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Thread: Intel Is Trying To Support The x32 ABI For LLVM/Clang

  1. #21
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    Quote Originally Posted by Marc Driftmeyer View Post
    Firefox 30 was chewing up > 6 GB of RAM just yesterday, due to a mix of javascript overkill and flash taking a giant dump on gaming [all on Debian Unstable/Experimental].
    95% of firefox users are running a 32bit process on windows, so 4GB is obviously plenty for the vast majority of people.

    Throw in any scientific application and the 4GB ceiling is retarded. Same with Solid Modeling, Audio Mixing, you name it.
    Sure. Which is used by what, 1/10th of 1 percent of people? Probably a lot less. I'm not saying nothing needs 4GB - just like i'm not saying nothing will benefit from the 32-bit pointers - it's just that in both cases the benefits will only affect a very small percentage of people.

    Sorry, but the vast majority of applications will soon be routinely wanting to use larger memory limits, especially with every numbnut wanting to make Web Apps approach the speeds of traditional applications space, just with an overkill of abstraction.
    Don't be ridiculous. Abstractions don't add GB of memory use.

  2. #22
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    Quote Originally Posted by markg85 View Post
    Another 2 users (mcirsta and discordian) that don't understand shit about x32...

    Let me put it in clear terms:

    x32 is __not__ 32 bit libs or even a continuation of i386.
    Please.. Get it in your head!
    If you still don't get it then read it like this: x32 is a means to optimize the memory usage in x64. Your app stays 64 bit!. The statement is not completely accurate, but apparently some people only understand simple short lines.
    Funny, I never said that. So you have reading comprehension issues?
    x32: allows apps with 32 and 64 bit pointers, without different CPU Modes. You need, for the most part differently compiled libraries for each - x32 and 64bit
    amd64: the common 64bit mode, needs 64bit libs
    x86: the common 32bit mode, needs 32bit libs (different then x32 libs)

    this makes 3 different kinds of libraries, you might have to use if you eg. use x32 and 64bit apps and use some precompiled stuff like Skype.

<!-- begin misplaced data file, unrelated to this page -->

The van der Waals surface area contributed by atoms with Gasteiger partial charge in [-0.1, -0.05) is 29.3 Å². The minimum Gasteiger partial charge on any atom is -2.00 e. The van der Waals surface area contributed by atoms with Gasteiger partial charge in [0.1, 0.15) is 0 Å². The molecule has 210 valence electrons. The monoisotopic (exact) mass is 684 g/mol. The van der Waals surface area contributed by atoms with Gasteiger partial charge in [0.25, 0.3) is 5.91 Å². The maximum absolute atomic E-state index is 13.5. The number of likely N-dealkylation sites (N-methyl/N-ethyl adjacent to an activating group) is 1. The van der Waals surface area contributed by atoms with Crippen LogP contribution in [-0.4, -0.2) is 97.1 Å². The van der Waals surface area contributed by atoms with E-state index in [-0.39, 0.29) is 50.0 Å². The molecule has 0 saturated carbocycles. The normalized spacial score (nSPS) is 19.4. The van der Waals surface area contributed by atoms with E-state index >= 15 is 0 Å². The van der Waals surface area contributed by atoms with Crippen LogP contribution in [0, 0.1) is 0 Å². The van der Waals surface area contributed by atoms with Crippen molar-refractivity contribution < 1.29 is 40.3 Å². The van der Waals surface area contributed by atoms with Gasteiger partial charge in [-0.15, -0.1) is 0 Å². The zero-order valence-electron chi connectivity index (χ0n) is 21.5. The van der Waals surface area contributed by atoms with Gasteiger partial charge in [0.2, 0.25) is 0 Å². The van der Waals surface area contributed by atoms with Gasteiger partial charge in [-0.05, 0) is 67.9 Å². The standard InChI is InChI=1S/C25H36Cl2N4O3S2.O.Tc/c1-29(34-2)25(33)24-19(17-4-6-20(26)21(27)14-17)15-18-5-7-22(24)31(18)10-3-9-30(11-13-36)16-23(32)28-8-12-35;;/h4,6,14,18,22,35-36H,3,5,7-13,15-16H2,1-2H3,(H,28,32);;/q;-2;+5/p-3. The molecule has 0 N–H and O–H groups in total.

3. #23
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    Didn't know about x32 so far. The best usage case I can come up with is threaded workload that does not depend on any system libs. And let this x32 threads run beside a 64bit main thread to get some caching benefits.
    What nobody mentioned is that you only get 4GiB of virtual address space. And I suspect you share like 1GiB for the Kernel interface.

  4. #24
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    Ugh, so much misinformation here.

    x32 is basically x86_64 just with 32 bit pointers. It requires an x86_64 kernel.

    x32 will reduce memory usage, and especially memory bandwidth usage by applications. For most applications though, the resulting reduction and performance benefit is hardly measurable, while a few synthetic benchmarks benefit greatly.

    x32 is pushed by Intel predominantly for mobile (phone/tablet SoCs). Why is that? Because mobile CPUs have rather small caches and little memory bandwidth and need to share the latter with the GPU even.

    x32's main use case is not the desktop. There will probably never be an x32 Skype, and desktop browsers are well beyond 4 GB memory under heavy usage. Then you have the problem that applications need to be ported to x32 and JIT compilers need to be modified to output x32 code.

    A must read: https://blog.flameeyes.eu/2012/06/debunking-x32-myths

  5. #25
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    Quote Originally Posted by Marc Driftmeyer View Post
    Firefox 30 was chewing up > 6 GB of RAM just yesterday, due to a mix of javascript overkill and flash taking a giant dump on gaming [all on Debian Unstable/Experimental].

    Throw in any scientific application and the 4GB ceiling is retarded. Same with Solid Modeling, Audio Mixing, you name it.

    Sorry, but the vast majority of applications will soon be routinely wanting to use larger memory limits, especially with every numbnut wanting to make Web Apps approach the speeds of traditional applications space, just with an overkill of abstraction.
    Most scientific applications I work with (simulation, stats, and number crunching) don't even need 1Gb of RAM. They would benefit from extra speed though, so x32 versions would certainly be welcome.

  6. #26
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    Quote Originally Posted by erendorn View Post
    Most scientific applications I work with (simulation, stats, and number crunching) don't even need 1Gb of RAM. They would benefit from extra speed though, so x32 versions would certainly be welcome.
    The scientific applications I work on in some cases require 50G or more.

    I agree with other posters. Intel should just drop this x32 push. There's no reason developers should even have to think about this memory limitation stuff. And oodles of ram today costs almost nothing. If you want 32 bit mode, then compile 32 bit mode.

    Another sugestion would be to add new march and mtune flags to gcc32 to allow for the extra instruction registers and instructions. 32bit pointers == 32 bit architecture. So who cares if some pentium4 can't run the stuff? Does 32bit mode in intel processors have some magic that shuts off substantial parts of the processor?

  7. #27
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    Quote Originally Posted by bnolsen View Post